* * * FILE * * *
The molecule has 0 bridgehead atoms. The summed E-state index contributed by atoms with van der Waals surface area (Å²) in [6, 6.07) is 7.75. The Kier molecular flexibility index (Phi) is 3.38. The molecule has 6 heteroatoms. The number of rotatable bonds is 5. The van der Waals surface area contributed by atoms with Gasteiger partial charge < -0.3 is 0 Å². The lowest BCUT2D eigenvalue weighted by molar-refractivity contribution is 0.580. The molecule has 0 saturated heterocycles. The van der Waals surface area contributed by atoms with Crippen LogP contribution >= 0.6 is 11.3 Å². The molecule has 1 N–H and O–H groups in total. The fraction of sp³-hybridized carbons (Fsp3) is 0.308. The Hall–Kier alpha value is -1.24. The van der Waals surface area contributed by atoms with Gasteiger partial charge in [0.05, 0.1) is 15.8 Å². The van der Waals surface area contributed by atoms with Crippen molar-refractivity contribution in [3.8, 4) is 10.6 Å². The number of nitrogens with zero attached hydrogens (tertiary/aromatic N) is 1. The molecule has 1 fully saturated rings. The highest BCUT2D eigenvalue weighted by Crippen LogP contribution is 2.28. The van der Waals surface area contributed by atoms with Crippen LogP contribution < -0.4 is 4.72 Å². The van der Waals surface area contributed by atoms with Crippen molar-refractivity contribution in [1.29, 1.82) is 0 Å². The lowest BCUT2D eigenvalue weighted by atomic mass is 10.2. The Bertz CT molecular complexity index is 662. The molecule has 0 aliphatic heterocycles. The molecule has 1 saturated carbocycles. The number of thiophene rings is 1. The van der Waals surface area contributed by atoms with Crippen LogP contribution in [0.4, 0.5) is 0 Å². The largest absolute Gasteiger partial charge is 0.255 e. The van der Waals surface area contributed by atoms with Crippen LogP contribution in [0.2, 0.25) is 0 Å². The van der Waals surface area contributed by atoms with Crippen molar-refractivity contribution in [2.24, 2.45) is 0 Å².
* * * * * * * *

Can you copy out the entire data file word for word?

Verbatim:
The molecule has 0 bridgehead atoms. The summed E-state index contributed by atoms with van der Waals surface area (Å²) in [6, 6.07) is 7.75. The Kier molecular flexibility index (Phi) is 3.38. The molecule has 6 heteroatoms. The number of rotatable bonds is 5. The van der Waals surface area contributed by atoms with Gasteiger partial charge < -0.3 is 0 Å². The lowest BCUT2D eigenvalue weighted by molar-refractivity contribution is 0.580. The molecule has 0 saturated heterocycles. The van der Waals surface area contributed by atoms with Crippen LogP contribution >= 0.6 is 11.3 Å². The molecule has 1 N–H and O–H groups in total. The fraction of sp³-hybridized carbons (Fsp3) is 0.308. The Hall–Kier alpha value is -1.24. The van der Waals surface area contributed by atoms with Gasteiger partial charge in [0.05, 0.1) is 15.8 Å². The van der Waals surface area contributed by atoms with Crippen molar-refractivity contribution in [3.8, 4) is 10.6 Å². The number of nitrogens with zero attached hydrogens (tertiary/aromatic N) is 1. The molecule has 1 fully saturated rings. The highest BCUT2D eigenvalue weighted by Crippen LogP contribution is 2.28. The van der Waals surface area contributed by atoms with Crippen LogP contribution < -0.4 is 4.72 Å². The van der Waals surface area contributed by atoms with Crippen molar-refractivity contribution in [1.29, 1.82) is 0 Å². The lowest BCUT2D eigenvalue weighted by atomic mass is 10.2. The Bertz CT molecular complexity index is 662. The molecule has 0 aliphatic heterocycles. The molecule has 1 saturated carbocycles. The number of thiophene rings is 1. The van der Waals surface area contributed by atoms with Crippen LogP contribution in [0.4, 0.5) is 0 Å². The largest absolute Gasteiger partial charge is 0.255 e. The van der Waals surface area contributed by atoms with Crippen LogP contribution in [0.2, 0.25) is 0 Å². The van der Waals surface area contributed by atoms with Crippen molar-refractivity contribution in [2.24, 2.45) is 0 Å².